My requirements are:

  1. Use Calibri as the main font. This is easy with XeLaTeX.
  2. Use Calibri as the math font. Also quite easy using e.g. mathspec. But this takes care only of letters and numbers.
  3. Use Calibri as the font for math symbols (e.g. \times, =, +) in equations. This is the difficult part.

It took me a few years and two iterations to figure this out, but I finally found a solution. Both are discussed in the answer below.

2 Answers 2


Iteration 1

\usepackage[MnSymbol]{mathspec}  % Includes amsmath.
\setmainfont[Mapping=tex-text, Ligatures={NoRequired,NoCommon,NoContextual}]{Calibri}

    \dfrac{5a + 10b}{10} &= c \times |XY| - \alpha\beta\gamma^{2}\\
    x &= 5~\mathsf{°C}

This ticks the first two boxes in my requirements, and here is what you get out:

Iteration 1 You can notice this approach has multiple problems though:

  1. The fraction line is not typeset in Calibri "style".
  2. The \times symbol is not typeset using Calibri.
  3. The \circ (degree) symbol is completely missing.
  4. The "C" in the equation is not typeset using Calibri. because I used \mathsf. Therefore, the Computer Modern sans font was used.

Iteration 2

My first solution was good-enough, so I stuck with it for a few years. However, during that time the great unicode-math package emerged.

The key ingredient (or hack) that satisfied my third requirement was the line \setmathfont[range={"0000-"FFFF}]{Calibri} which means: "Use Calibri for all Unicode characters 0x0000 to 0xFFFF, i.e. the vast majority of symbols I would ever want to use in equations."

Also note the \setmathfont[slash-delimiter=frac]{Cambria Math}. This is necessary, as Calibri is not available as a LaTeX math font. So we use Cambria Math, because it matches Calibri in style better, e.g. it has more matching fraction lines. However, we use the trick described above to use Calibri for the Unicode range of most of the characters anyone will see.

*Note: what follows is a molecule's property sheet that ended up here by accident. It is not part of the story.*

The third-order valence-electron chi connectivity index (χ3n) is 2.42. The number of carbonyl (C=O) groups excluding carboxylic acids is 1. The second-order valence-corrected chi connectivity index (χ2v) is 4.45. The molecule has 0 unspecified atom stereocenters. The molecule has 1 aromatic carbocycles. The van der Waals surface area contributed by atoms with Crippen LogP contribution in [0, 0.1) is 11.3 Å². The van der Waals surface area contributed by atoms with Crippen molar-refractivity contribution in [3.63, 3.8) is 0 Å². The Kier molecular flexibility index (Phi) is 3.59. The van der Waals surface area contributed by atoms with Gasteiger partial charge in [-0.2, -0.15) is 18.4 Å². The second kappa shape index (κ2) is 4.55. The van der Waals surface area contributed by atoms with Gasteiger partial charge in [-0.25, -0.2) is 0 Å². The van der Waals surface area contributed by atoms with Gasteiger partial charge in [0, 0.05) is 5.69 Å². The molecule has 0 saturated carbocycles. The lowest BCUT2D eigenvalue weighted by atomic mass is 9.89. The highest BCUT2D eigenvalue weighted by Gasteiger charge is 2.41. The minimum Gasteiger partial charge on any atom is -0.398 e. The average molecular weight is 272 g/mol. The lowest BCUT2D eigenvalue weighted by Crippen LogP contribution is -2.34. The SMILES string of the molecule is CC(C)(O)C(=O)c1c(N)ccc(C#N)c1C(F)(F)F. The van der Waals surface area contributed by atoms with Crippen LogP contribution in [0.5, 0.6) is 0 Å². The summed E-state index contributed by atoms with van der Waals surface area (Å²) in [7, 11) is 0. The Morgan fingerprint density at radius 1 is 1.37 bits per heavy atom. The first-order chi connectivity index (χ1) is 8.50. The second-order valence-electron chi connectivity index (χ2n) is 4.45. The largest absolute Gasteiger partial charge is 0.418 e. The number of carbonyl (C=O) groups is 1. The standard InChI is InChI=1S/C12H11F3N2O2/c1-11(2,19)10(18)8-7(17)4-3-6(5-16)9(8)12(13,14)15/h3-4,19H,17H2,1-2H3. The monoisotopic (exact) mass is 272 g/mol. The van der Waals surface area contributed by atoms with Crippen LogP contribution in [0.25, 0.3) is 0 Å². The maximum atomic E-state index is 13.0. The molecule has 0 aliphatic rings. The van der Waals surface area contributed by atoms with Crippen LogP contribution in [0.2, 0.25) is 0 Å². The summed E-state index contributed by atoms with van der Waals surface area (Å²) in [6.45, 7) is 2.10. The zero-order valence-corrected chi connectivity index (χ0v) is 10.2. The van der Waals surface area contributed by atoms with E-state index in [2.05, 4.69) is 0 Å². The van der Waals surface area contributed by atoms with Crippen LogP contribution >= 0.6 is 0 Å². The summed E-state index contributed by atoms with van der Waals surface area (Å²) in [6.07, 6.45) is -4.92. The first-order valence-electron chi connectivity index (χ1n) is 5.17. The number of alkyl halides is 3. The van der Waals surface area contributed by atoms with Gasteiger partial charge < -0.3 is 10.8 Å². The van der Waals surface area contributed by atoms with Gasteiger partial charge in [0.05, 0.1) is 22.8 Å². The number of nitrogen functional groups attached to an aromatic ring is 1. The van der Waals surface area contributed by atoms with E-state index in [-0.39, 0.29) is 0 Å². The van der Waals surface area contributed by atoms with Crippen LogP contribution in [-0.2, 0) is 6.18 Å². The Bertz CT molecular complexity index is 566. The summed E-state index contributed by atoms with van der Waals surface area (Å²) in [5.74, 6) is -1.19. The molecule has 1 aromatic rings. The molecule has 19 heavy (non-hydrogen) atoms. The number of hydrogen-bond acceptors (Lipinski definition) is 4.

\usepackage{amsmath}  % Same for amsmath.
\setmathfont[slash-delimiter=frac]{Cambria Math}
\setmathfont[range=it]{Calibri Italic}
\setmathfont[range=bfup]{Calibri Bold}
\setmathfont[range=bfit]{Calibri Bold Italic}
\setsansfont{Calibri}  % Make \mathsf and \textsf also Calibri

    \dfrac{5a + 10b}{10} &= c \times |XY| - \alpha\beta\gamma^{2}\\
    x &= 5~\mathsf{°C}

Here is the lovely result:

Iteration 2

Final notes

  • I verified that this works with XeLaTeX. It should work with LuaTeX as well.
  • This should work with any other font.
  • I hope this helps you typesetting beautiful documents.
  • Add a \neq ... Apr 7, 2019 at 20:38
  • @UlrikeFisher: Nice catch with the \neq. It works if I increase the range to "0000-"FFFF.
    – Augustin
    Apr 7, 2019 at 20:42
  • One suggestion: if you examine the coverage of a font, e.g. with otfinfo, you can then turn that into a range= that tries to use only the characters a font actually has.
    – Davislor
    Apr 7, 2019 at 23:10
  • I’d also recommend adding \defaultfontfeatures{Scale=MatchLowercase} to the top, and the option Scale=1.0 to \setmainfont. This will improve the scaling if you try to use Calibri with some other font family, such as a monospace, serif, script or blackboard-bold font.
    – Davislor
    Apr 7, 2019 at 23:19
  • 1
    If your document uses the sans-serif family (as, for example, Koma’s headers do by default), you’d also want to \setsansfont.
    – Davislor
    Apr 7, 2019 at 23:21

I also struggled with this, trying to use setmainfont and setmathfont but what ended up working was:

Path = /path/,
BoldFont = LocalFont-Cond,
ItalicFont = LocalFont-ExtObl,
BoldItalicFont = LocalFont-BoldExtObl]{LocalFont}

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